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I like Facebook stock so much I’m buying more

Ed Sweetman/Getty Images/iStockphoto

The message came across Thursday night: "I hope you got out of Facebook stock. That stock is a dog."

The well-wisher was a casual friend, a former journalist who likes to give me stock tips now that he has a career in public relations. He was referring to my very public about-face earlier this year when I dispensed with my past criticisms and bought Facebook shares on their first day of trading, at $38 (U.S.) apiece.

His message, of course, was sent on Facebook, via his mobile phone. It was enough to convince me to go out and buy more of the stock, now that it's crashed into the low $20s.

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This is not a break-the-bank bet. I had 50 shares, and by the end of Friday, as Facebook hit new lows following its first earnings report as a public company, I bought 50 more.

Throwing good money after bad? Perhaps. But my portfolio is heavy with mature, dividend-paying stocks, and there's room for some speculation – particularly on a company with the enormous customer base of Facebook.

For a bull, which I suppose I now am, I remain skeptical about Facebook's prospects for monetizing those customers. People still complain loudly about changes to the Facebook experience, and there will have to be some changes for Facebook to boost its exceptionally modest revenue-per-minute-of-use figures.

But the market capitalization of the company is now down to about $52-billion, or $100 for each of the company's 552 million daily active users in June. Will the value of each of those users be worth more, much more, than $100 apiece over the entire life of the company? I'm willing to risk a couple thousand dollars of my retirement money that the answer is yes.

More broadly, I'm dumbfounded about the market pessimism about the company and its post-IPO share performance. Even critics have to acknowledge that Facebook is the undoubted leader in social media. Sure, its growth is slowing – but a lot of companies would kill for the 32-per-cent jump in revenue that the company just reported.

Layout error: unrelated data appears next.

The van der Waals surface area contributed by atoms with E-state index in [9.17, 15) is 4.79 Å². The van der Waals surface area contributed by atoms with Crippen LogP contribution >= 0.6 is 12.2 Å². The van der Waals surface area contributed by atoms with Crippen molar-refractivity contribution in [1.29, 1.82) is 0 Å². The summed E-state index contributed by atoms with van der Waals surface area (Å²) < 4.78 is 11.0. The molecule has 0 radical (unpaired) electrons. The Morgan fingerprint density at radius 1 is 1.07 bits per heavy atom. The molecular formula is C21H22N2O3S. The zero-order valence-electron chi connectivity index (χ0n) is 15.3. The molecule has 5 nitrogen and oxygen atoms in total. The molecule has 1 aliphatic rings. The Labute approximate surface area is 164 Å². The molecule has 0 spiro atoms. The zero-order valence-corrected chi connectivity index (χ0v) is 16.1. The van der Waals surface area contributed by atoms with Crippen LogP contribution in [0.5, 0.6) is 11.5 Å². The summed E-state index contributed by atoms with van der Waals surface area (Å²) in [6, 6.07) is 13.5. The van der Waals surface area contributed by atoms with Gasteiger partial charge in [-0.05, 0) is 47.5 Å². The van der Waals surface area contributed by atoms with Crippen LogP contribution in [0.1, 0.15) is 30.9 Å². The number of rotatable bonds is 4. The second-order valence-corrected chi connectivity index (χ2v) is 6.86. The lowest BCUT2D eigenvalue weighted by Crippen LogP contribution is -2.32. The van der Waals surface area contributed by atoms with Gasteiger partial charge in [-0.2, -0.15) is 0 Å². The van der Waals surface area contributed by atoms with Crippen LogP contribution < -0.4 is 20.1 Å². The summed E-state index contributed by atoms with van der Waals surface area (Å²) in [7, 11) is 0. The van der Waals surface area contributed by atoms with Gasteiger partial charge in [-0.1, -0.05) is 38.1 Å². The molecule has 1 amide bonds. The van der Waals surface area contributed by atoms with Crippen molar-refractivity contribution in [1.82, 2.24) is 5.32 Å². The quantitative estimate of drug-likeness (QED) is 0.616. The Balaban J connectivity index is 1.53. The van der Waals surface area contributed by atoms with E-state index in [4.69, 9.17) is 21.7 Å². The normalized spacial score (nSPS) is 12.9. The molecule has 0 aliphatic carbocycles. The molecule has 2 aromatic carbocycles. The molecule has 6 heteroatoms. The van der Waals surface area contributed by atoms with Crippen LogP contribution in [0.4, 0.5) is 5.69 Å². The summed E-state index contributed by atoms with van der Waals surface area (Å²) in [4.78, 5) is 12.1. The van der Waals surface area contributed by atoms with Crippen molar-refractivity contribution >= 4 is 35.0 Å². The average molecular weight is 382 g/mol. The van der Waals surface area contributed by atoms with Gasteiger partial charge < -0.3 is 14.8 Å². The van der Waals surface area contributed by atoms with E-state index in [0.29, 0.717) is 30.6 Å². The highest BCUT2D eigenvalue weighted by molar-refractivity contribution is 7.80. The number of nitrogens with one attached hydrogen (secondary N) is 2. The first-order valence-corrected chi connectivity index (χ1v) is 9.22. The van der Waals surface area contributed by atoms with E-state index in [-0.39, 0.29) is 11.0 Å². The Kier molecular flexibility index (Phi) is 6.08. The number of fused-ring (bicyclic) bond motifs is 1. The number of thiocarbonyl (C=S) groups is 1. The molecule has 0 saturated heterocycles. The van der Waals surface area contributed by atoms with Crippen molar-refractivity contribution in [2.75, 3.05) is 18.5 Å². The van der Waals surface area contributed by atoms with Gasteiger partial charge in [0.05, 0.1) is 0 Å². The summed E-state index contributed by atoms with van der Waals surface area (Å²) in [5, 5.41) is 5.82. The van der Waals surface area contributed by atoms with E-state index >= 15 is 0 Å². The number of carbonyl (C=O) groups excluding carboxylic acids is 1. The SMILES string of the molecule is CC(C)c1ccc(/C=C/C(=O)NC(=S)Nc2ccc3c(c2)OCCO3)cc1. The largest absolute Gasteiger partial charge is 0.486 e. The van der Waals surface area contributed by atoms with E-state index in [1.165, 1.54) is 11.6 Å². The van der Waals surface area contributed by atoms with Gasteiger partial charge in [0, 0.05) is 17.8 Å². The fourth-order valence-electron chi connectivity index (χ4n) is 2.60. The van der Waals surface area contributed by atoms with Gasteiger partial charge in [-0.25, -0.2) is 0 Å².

Or, as I responded to my friend, "Facebook is down and Kayak is up? I don't [expletive] think so."

Kayak is Kayak Software Corp., the proprietor of an online travel-search site. The company had been flirting with an IPO for some time and was scheduled to debut soon after Facebook in May, but kicked the offering back.

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Boosted by what may be irrational enthusiasm in the sector – Expedia and have been huge winners this year – Kayak went public July 20, jumping nearly 30 per cent its first day to $33.18 from its $26 offering price.

I like the site – it searches multiple other sites for the best price on flights, hotels, and cars – but I'm not sure what its sustainable competitive advantage is in a world where Google is building a similar product.

Yet Kayak is now slightly more expensive than Facebook on a forward price-to-earnings basis. According to estimates in Standard & Poor's CapitalIQ database, Kayak clocks in around 47 times expected earnings for the next year, while Facebook is down to 44.

Put that into perspective: The continuing disaster that is Groupon Inc. is still priced at 100 times forward earnings. LinkedIn Corp., at a forward P/E of almost 130, is roughly three times as expensive as Facebook.

What's cheaper? There's Zynga Inc., the maker of Facebook's silly games, which is now down to about 22 times forward earnings thanks to its own earnings disaster this week.

I also own Zynga, having purchased 200 shares at $4.49 apiece, because I've been amazed at its ability – far better than Facebook's – to extract money from its users. But Zynga's growth story is now broken. The company reported a quarter-to-quarter drop in a key measure of customer use, and its slate of new games has been delayed. At $3 a share, it's trading just above the $2 per share that its cash and real estate is worth – but its cash position could deteriorate if it begins losing money or spends big on some kind of acquisition.

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So, no matter how cheap, I haven't pulled the trigger this week on adding to my Zynga position, even if it means I miss the 52-week low.

But Facebook? I'm happy to double down at these levels.

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About the Author
Business and investing reporter and columnist

A business journalist since 1994, David Milstead began writing for The Globe and Mail in 2009. During eight years at the Rocky Mountain News in Denver, Colo., he individually or jointly won nine national awards from SABEW, the Society of American Business Editors and Writers. He has also worked at the Wall Street Journal. More


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